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Dr Kieran Durkin
Marie Skłodowska-Curie Actions - Experienced Individual Fellowship



Supervisor at York: Professor Werner Bonefeld (Department of Politics)

Supervisor at the University of California, Santa Barbara: Professor Kevin Anderson (Department of Sociology)

Project: The Marxist Humanist Tradition: From the 1844 Manuscripts to the Present

Brief Description:

The publication of Karl Marx’s Economic and Philosophic Manuscripts of 1844 changed the course of Marxism and helped to influence the trajectory of the twentieth century. Appearing first in Russian in 1927, then in the original German in 1932, and then in French in 1933-4, the 1844 Manuscripts circulated in Central and Western European intellectual circles at a time when the European continent was increasingly falling under the sway of despotism. What was most revolutionary about these writings was the incontrovertible evidence they offered of a ‘humanist’ Marx: a Marx for whom communism consisted not in the mere abolition of private property in its negative sense, as was the case in USSR under Stalin, but in the wholesale re-arrangement of socio-economic life in a manner that would enable the maximal positive fulfilment of the ‘all-round individual’. As discussion of these Manuscripts became more and more widespread, and as the anti-colonial revolutions swung into full gear, a diverse but distinct group of thinkers united in greater and lesser degrees of unity around a distinctively Marxist humanist thematic arose, spread across the world from Europe, to the Americas, to Africa, to China. Focusing on figures such as C. L. R. James, Raya Dunayevskaya, Erich Fromm, Aimé Cesairé, Frantz Fanon, Henri Lefebvre, the Yugoslav Praxis philosophers, and Karl Kosík, among others, the present research will resurrect the shared concerns that enlivened their works, providing the first detailed consideration of the tradition as a tradition. In so doing, it will not only place the works and engagements of these Marxist Humanist thinkers in relation to the debates (over humanism, the human, race, class, gender, and more) that structured not only Marxism but the academy and wider social life in the twentieth century and beyond, revealing the enduring interest and significance that the tradition has for the manifest challenges of the present.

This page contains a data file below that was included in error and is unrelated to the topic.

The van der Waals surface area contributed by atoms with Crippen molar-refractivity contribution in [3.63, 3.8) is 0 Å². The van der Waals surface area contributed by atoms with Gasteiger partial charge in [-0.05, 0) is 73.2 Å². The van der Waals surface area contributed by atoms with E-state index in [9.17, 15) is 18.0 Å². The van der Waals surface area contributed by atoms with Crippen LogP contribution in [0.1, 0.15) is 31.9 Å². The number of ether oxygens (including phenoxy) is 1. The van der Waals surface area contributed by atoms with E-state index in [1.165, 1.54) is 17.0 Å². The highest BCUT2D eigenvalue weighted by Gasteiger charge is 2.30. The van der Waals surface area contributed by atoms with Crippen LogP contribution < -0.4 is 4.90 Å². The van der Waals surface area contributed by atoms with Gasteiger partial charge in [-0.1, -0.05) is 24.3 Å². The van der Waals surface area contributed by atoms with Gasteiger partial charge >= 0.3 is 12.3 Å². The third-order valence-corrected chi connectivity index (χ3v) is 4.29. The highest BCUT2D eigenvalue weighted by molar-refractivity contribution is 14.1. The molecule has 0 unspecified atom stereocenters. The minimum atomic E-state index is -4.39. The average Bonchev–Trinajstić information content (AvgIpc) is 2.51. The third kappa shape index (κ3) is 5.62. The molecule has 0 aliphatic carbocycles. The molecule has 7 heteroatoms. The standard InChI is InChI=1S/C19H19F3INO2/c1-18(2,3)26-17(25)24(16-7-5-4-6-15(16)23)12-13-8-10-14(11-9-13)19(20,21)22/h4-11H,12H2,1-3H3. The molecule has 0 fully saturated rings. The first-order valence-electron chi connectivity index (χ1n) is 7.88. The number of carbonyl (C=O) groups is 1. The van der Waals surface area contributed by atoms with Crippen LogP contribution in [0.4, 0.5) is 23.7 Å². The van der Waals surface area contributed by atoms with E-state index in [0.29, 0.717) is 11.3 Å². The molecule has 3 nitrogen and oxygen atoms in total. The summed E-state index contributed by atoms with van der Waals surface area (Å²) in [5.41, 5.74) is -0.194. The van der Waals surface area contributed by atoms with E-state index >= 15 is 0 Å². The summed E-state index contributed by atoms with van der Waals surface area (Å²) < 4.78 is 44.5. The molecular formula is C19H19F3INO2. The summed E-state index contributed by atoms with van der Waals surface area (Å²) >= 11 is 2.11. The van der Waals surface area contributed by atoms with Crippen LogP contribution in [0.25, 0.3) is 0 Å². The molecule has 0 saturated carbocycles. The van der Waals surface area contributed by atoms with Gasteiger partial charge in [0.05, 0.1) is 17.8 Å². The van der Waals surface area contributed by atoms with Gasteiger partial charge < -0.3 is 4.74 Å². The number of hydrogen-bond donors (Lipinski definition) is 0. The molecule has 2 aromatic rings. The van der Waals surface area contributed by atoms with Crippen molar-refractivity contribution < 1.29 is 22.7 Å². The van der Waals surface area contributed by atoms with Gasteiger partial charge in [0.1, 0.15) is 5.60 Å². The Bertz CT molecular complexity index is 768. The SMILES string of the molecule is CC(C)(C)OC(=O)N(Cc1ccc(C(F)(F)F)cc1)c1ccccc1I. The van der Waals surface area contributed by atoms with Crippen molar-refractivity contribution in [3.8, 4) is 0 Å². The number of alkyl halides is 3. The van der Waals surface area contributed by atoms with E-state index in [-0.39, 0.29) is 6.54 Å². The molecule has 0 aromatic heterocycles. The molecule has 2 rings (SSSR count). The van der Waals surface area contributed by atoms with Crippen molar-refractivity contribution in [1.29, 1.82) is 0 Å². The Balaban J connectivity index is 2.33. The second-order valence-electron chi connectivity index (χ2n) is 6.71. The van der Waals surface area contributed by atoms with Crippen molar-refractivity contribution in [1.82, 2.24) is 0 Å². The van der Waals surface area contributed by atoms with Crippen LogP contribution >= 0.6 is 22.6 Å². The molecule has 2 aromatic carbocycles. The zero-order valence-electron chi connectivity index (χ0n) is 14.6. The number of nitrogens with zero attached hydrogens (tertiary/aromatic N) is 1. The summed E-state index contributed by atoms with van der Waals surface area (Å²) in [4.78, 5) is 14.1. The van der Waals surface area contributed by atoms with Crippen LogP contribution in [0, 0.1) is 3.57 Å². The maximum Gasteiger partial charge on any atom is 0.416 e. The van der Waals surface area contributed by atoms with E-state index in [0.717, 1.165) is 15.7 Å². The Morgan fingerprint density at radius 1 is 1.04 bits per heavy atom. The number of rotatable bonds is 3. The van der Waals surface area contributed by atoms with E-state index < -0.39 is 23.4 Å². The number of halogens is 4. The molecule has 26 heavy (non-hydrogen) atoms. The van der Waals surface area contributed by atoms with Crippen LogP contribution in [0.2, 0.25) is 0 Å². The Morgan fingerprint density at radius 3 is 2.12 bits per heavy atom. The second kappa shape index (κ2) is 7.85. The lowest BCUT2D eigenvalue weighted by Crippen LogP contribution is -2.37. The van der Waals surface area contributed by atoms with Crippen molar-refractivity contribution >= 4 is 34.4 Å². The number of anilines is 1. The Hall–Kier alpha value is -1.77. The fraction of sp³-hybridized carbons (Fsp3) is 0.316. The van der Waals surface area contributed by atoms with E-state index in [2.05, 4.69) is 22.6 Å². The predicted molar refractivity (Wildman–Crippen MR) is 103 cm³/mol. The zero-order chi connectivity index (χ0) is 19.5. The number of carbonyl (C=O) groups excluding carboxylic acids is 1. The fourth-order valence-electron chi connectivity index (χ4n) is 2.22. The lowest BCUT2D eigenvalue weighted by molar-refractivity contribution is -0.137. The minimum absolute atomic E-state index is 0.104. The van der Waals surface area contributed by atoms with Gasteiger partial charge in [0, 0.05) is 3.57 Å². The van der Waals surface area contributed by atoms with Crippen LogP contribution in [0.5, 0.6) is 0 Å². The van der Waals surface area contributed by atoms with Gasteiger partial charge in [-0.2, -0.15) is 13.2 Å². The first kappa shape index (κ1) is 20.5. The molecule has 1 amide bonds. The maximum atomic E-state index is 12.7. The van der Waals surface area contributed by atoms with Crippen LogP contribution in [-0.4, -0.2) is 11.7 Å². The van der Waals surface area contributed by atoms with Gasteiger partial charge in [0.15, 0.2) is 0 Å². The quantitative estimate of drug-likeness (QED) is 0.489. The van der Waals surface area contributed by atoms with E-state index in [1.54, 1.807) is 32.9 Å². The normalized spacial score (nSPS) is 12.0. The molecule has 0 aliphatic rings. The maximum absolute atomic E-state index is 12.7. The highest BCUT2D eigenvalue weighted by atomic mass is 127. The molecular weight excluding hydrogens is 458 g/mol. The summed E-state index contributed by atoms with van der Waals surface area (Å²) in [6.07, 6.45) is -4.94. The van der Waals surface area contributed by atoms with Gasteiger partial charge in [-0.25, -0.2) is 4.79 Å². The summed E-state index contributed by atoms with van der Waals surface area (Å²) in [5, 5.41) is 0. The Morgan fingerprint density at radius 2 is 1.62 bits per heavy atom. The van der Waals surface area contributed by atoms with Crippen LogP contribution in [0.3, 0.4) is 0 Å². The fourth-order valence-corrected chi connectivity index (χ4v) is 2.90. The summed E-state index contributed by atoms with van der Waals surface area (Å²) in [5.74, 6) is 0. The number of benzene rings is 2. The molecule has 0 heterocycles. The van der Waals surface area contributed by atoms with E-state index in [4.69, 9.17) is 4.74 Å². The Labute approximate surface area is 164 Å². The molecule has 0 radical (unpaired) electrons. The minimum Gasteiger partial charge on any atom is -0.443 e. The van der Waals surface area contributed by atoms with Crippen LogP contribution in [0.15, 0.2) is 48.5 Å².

A Report from California

The end of the first of my two outbound years at UC Santa Barbara is fast approaching. It has been a great experience of sun, seminars, public engagements, not to mention many conference and archival visits. The staff and students at UC Santa Barbara (a place where they have skateboard lanes and students go surfing on their lunchbreak!) have been incredibly helpful and welcoming. Professor Kevin Anderson and Lisa Blanco, and the entire support staff in the Sociology Department deserve especial mention, but the wider department, from graduate students to professors and the attendees at the regular Social Movements workshop have been part of what has been an inspiring experience.


As Marie Skłodowska-Curie Global Fellow researching the Humanist Marxist Tradition, I travelled to Trinidad and Tobago to vist the C.L.R James Collections at The University of the West Indies, St. Augustine, and the Oil Workers Trades Union, San Fernando, as well as to the C.L.R. James Papers at Columbia University. I also visited the New York Public Library, where they store part of Erich Fromm's literary estate, and Chicago, where the Raya Dunayevskaya Papers are held. The opportunity to explore the history of these central figures to the Humanist Marxist Tradition has been a real privilege, one that reminds me of the breadth of what Dunayevskaya spoke of as 'the dialectics of liberation.' This issue is something that will be explored at greater length in Raya Dunayevskaya's Intersectional Marxism: Race, Gender, and the Dialectics of Liberation (Palgrave Macmillan, Forthcoming), edited by Kevin B. Anderson, Kieran Durkin, and Heather A. Brown.
The last few months have been particularly busy, including talks at the Science Studies Colloqiuem at UC San Diego, the Carribean Philosophical Association Conference at Brown University, and the Left Forum Conference at Long Island University, Brooklyn. Interspersed between these talks, have been regular presentations at the Poetic Research Bureau in Chinatown, on the edge of downtown LA, a place where academics and the general populace congregate to attempt to transcend the division between the sacred realm of the academy and the profane realm of the everyday world.

Kieran Durkin image

Contact details

Dr Kieran Durkin
Department of Politics
University of York
YO10 5DD

Feedback and Guidance hours, (Summer term) Wednesdays (D/N/108a) 14:00-15:00 & Thursdays (D/N/141) 13:00-14:00